Jason Clark Prints
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"Winona and the Big Oil "Windigo"
Woodcut & Monotype
Printed on Lennox 100
This print deals with the legend of the Windigo. In some of my Windigo prints the Windigo is depicted in the traditional concept of the Windigo while in others like the print above I depict it in a more contemporary context.
The Windigo is a creature of the Algonquian peoples culture, imagination, and experience. It is the personification of both the physical and spiritual starvation. It may take on any number of forms: a supernatural cannibalistic giant, a phantom of hunger which stalks the forests of the north in search of loan humans to consume, a personality disorder or disturbance in an individual who is crazed and performs acts of cannibalism, or a spirit with a heart of ice that flies through the night in search of victims to satisfy its hunger for human flesh. It epitomizes all those unhappy souls who die of starvation in the winter. Because Windigo is afflicted with never-ending hunger it can never get enough to eat and is always on the verge of starvation.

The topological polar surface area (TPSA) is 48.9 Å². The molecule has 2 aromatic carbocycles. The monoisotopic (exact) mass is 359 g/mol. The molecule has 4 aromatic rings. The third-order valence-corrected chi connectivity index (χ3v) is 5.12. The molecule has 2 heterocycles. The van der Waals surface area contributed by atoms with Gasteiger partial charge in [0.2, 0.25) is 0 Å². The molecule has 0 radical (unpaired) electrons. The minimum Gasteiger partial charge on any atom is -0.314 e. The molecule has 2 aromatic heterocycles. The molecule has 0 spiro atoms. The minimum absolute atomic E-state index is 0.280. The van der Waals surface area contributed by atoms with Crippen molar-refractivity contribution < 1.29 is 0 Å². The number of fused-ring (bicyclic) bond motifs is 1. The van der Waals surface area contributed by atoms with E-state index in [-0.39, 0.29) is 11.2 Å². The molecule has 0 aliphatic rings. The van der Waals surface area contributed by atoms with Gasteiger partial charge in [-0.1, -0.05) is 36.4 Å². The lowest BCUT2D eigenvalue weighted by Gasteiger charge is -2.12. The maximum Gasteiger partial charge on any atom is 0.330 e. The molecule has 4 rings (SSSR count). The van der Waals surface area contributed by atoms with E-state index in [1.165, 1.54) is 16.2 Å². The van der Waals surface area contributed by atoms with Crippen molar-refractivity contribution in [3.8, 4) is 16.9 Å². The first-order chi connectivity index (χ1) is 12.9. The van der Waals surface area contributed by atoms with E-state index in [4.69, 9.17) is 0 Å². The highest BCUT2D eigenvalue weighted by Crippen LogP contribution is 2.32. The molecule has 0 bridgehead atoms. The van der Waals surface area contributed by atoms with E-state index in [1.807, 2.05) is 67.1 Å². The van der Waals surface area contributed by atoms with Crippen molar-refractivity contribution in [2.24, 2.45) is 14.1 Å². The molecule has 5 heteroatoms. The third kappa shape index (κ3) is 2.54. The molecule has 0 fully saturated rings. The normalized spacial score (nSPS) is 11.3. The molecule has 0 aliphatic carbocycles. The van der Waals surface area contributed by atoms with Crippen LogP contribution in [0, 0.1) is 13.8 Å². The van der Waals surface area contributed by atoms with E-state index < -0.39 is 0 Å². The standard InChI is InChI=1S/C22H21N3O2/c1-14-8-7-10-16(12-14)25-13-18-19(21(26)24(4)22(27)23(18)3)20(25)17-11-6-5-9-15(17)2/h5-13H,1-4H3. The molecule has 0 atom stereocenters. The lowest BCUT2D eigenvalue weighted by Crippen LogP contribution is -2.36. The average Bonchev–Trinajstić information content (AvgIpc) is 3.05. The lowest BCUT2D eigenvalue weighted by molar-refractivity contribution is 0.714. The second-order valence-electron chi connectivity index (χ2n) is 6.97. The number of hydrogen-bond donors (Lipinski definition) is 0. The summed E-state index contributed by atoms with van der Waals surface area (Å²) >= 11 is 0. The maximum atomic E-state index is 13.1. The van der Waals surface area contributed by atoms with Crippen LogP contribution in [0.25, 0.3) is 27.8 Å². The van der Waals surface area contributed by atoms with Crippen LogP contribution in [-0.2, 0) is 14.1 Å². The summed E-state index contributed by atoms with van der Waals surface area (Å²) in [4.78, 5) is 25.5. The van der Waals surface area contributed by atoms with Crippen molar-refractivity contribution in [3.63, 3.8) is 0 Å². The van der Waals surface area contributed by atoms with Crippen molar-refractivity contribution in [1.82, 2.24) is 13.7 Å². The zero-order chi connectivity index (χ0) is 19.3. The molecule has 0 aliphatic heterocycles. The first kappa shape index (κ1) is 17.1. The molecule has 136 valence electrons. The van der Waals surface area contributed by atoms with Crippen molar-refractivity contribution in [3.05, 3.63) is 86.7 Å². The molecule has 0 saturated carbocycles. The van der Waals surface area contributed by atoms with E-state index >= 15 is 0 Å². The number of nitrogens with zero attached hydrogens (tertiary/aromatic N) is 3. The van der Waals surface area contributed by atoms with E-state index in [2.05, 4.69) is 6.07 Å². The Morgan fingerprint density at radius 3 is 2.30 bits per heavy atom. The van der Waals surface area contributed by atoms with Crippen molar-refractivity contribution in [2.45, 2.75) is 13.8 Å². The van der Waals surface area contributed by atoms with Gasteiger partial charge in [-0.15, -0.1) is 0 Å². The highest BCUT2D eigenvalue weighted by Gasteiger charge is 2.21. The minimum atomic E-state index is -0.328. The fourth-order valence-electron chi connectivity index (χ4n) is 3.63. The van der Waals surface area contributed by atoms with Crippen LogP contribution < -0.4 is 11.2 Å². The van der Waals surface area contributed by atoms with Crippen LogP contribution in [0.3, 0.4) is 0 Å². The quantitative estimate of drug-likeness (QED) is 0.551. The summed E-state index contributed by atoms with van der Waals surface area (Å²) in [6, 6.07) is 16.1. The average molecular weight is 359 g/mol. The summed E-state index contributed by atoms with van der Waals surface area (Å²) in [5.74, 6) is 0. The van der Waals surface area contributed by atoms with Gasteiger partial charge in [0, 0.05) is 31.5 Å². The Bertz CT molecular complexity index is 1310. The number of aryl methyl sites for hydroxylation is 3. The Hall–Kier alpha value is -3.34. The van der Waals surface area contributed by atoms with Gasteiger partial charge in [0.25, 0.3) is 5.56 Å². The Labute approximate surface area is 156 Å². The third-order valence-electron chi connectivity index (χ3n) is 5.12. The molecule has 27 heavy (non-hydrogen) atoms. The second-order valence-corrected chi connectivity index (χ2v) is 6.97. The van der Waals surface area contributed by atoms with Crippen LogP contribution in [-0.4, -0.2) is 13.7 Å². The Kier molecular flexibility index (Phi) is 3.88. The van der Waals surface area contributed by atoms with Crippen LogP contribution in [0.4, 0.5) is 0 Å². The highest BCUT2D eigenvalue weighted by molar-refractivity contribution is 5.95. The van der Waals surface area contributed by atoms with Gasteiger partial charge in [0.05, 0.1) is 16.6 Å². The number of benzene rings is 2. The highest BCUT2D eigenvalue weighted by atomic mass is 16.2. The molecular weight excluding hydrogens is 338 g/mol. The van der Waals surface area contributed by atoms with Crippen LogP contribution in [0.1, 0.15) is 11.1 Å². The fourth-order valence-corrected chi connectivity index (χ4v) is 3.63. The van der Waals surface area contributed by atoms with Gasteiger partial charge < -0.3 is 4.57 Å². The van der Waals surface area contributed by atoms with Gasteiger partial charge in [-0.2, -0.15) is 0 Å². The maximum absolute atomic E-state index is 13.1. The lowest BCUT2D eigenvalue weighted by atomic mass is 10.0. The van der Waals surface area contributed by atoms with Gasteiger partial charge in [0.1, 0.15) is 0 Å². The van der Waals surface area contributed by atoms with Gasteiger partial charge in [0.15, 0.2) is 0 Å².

In appearance the Windigo is described as being so thin that its dried skin is pulled tightly over its skeletal frame. It has an enormous head, a huge twisted mouth and great jagged teeth that are not covered by lips, and beady eyes. It has unlimited supernatural strength and speed and moves faster than the human eye can follow. It can change shape at will, making it blend in with the trees and winds. It churns up the surface of the earth as it wanders about snapping off treetops or brushing the trees aside carelessly, as a man brushes aside grass. The Windigo gorges itself as if it will never eat again and lusts for more. It represents not only the worst that one human could do to another, but also greed, selfishness, gluttony, and excess.